I had just turned 16 when I moved away from Keuruu and swore, loud and clear, I would never come back to this small village. For over 15 years, I lived in Tampere, Nokia and Dusseldorf before the youth’s defiance began to fade away and I started to realize what good life was made of. It required long processing, but once my husband’s 7th co-operation negotiations in a big mobile phone company were getting closer, we had made our decision. In early 2011 our moving truck turned to our new home yard and we became residents of Keuruu again!All the things I had previously thought to be downsides of this place turned out to be the most valuable things to our family and that’s why I want to share my thoughts behind them now.
Time passes slower here
For the last 6 years, we lived in the border of Nokia, Tampere and Pirkkala. Our children went to a private kindergarten close to us, but I drove to Tampere city centre daily and my husband to Hervanta. At worst, the less than 20 kilometer journey to work took about an hour and when you add running the daily errands and grocery shopping, the days were prolonged. After moving to Keuruu, I felt like time was passing slower and I got extra hours to my days! Here, I have more time to be spent with my family and I have had the chance to focus on my hobbies in peace.
There are services here, after all
There are multiple services available in the city, but like many others, we were used to driving to some of the big malls and making all shopping “under the same roof”. The town centre of Keuruu is not covered and the distance from end-to-end is surely shorter than in a gigantic mall, but there are restaurants, cafés, hairdressers, several specialty stores, a pharmacy and a grocery store. Not forgetting all the shops and services outside the main road! It’s true we do not have thousands or even hundreds of services, but you can get everything necessary (and even some extra) from Keuruu!
There are no traffic lights here
In Nokia we had a lovely house in a nice neighbourhood, but when the kids started nearing school age, I started worrying about the future way to school. There would be daily passings of both a busy motorway and a deceleration lane ahead, and neither had traffic lights. Even I had had close calls and I was anxious even about the thought of small school children tramping the way in dim morning traffic. In Keuruu, the traffic is lighter and for instance, the walk from Kurkiniemi to the school is really safe (this must be admitted, although the speed bumps do annoy sometimes). Here drivers need to queue in traffic lights only during roadworks and best of all: there’s free parking everywhere!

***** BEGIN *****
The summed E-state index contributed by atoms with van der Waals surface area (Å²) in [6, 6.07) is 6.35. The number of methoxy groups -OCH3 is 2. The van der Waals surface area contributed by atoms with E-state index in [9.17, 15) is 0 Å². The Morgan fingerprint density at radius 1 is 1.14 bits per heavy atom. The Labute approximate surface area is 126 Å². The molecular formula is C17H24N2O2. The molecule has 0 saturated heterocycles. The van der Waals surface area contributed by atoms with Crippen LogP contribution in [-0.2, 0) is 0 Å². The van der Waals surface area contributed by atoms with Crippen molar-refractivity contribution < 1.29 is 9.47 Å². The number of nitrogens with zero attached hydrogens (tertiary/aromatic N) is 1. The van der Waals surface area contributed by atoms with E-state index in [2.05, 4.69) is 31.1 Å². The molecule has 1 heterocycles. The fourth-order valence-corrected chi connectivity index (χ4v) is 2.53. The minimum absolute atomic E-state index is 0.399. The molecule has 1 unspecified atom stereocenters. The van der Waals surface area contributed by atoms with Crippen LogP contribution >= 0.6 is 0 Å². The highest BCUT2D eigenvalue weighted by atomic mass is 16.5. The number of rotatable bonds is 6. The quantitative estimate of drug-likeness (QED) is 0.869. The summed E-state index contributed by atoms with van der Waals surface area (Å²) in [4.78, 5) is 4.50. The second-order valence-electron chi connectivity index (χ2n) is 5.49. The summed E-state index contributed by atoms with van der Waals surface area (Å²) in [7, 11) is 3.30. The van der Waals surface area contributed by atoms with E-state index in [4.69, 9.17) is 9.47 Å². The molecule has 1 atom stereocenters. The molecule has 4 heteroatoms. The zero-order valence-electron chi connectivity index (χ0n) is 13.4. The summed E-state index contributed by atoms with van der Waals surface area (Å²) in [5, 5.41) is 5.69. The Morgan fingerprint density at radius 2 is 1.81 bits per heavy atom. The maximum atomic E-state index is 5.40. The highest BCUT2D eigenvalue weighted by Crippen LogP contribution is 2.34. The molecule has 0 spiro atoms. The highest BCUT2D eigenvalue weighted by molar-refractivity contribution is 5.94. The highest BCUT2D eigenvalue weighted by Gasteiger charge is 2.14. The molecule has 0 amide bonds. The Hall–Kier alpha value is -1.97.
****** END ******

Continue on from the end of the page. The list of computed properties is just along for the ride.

It’s quiet here
If the way to work took us more time, so did running daily errands, queueing and waiting for your own turn. My own record of running errands is already from a few years back, but for a person used to the city’s rush, it was truly mystical to have time to visit the bank, Kela, pharmacy and post office during lunch hour – in addition to having lunch! On top of the effortlessness of services, less people also means shorter reservation queues for library books, more room in the gym and not having to sign up for the courses of the adult education centre in the dawn using one’s elbows. There’s room everywhere and what’s best is the peace and silence that is present even in the most popular nature sites in Keuruu.
Everyone knows each other here
What felt distressing and small as a youngster now feels easy and safe! One of the biggest reasons to move back was family and the safety net it brought with: Many of my relatives still live in Keuruu and although I had been gone for a long time, there are still many acquaintances here. It felt like nothing had changed even though I had been away for long. How safe it made me feel when a familiar daycare worker from my own kindergarten times was greeting at the door on my kid’s first day of daycare! Here people can trust each other in a completely different way than in big cities. You can usually always trust the word of a local and I have myself gotten to pay for my groceries the next day when I realized at the cashier I had left my credit card home. I know sanctuaries are merely a utopy, but for me, Keuruu is pretty close to it.
The best thing is that people know each other here and there’s no thing like a stranger or a nobody – here, everyone’s somebody!